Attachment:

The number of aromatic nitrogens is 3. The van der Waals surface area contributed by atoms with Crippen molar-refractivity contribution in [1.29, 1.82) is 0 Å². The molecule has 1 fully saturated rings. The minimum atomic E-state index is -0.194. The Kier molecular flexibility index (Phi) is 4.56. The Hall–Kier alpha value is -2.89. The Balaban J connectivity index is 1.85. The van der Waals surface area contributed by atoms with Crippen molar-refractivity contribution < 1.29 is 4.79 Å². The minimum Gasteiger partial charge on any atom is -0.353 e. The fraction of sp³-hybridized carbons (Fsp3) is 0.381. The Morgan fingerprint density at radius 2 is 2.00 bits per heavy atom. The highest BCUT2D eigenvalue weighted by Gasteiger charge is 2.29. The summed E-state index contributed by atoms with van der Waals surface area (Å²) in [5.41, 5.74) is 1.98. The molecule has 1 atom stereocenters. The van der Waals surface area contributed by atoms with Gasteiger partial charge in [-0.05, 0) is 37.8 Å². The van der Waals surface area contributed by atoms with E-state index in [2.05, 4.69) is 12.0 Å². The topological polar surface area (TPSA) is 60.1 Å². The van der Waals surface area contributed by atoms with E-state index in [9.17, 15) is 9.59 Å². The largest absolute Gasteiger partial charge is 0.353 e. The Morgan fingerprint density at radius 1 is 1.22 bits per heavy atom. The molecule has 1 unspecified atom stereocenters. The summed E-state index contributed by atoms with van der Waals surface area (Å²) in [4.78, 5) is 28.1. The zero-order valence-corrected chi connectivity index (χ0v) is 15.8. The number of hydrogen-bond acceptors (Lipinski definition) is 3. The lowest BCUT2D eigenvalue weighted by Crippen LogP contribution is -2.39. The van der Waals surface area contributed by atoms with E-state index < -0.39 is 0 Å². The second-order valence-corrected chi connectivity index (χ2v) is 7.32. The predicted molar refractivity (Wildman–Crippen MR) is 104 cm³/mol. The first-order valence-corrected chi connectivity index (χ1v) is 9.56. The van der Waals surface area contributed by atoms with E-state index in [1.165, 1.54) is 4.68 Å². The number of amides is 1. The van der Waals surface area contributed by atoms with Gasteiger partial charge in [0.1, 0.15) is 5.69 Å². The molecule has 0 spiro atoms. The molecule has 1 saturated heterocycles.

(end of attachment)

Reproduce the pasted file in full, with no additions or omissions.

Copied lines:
The number of aromatic nitrogens is 3. The van der Waals surface area contributed by atoms with Crippen molar-refractivity contribution in [1.29, 1.82) is 0 Å². The molecule has 1 fully saturated rings. The minimum atomic E-state index is -0.194. The Kier molecular flexibility index (Phi) is 4.56. The Hall–Kier alpha value is -2.89. The Balaban J connectivity index is 1.85. The van der Waals surface area contributed by atoms with Crippen molar-refractivity contribution < 1.29 is 4.79 Å². The minimum Gasteiger partial charge on any atom is -0.353 e. The fraction of sp³-hybridized carbons (Fsp3) is 0.381. The Morgan fingerprint density at radius 2 is 2.00 bits per heavy atom. The highest BCUT2D eigenvalue weighted by Gasteiger charge is 2.29. The summed E-state index contributed by atoms with van der Waals surface area (Å²) in [5.41, 5.74) is 1.98. The molecule has 1 atom stereocenters. The van der Waals surface area contributed by atoms with Gasteiger partial charge in [-0.05, 0) is 37.8 Å². The van der Waals surface area contributed by atoms with E-state index in [2.05, 4.69) is 12.0 Å². The topological polar surface area (TPSA) is 60.1 Å². The van der Waals surface area contributed by atoms with E-state index in [9.17, 15) is 9.59 Å². The largest absolute Gasteiger partial charge is 0.353 e. The Morgan fingerprint density at radius 1 is 1.22 bits per heavy atom. The molecule has 1 unspecified atom stereocenters. The summed E-state index contributed by atoms with van der Waals surface area (Å²) in [4.78, 5) is 28.1. The zero-order valence-corrected chi connectivity index (χ0v) is 15.8. The number of hydrogen-bond acceptors (Lipinski definition) is 3. The lowest BCUT2D eigenvalue weighted by Crippen LogP contribution is -2.39. The van der Waals surface area contributed by atoms with E-state index < -0.39 is 0 Å². The second-order valence-corrected chi connectivity index (χ2v) is 7.32. The predicted molar refractivity (Wildman–Crippen MR) is 104 cm³/mol. The first-order valence-corrected chi connectivity index (χ1v) is 9.56. The van der Waals surface area contributed by atoms with E-state index in [1.165, 1.54) is 4.68 Å². The number of amides is 1. The van der Waals surface area contributed by atoms with Gasteiger partial charge in [0.1, 0.15) is 5.69 Å². The molecule has 0 spiro atoms. The molecule has 1 saturated heterocycles.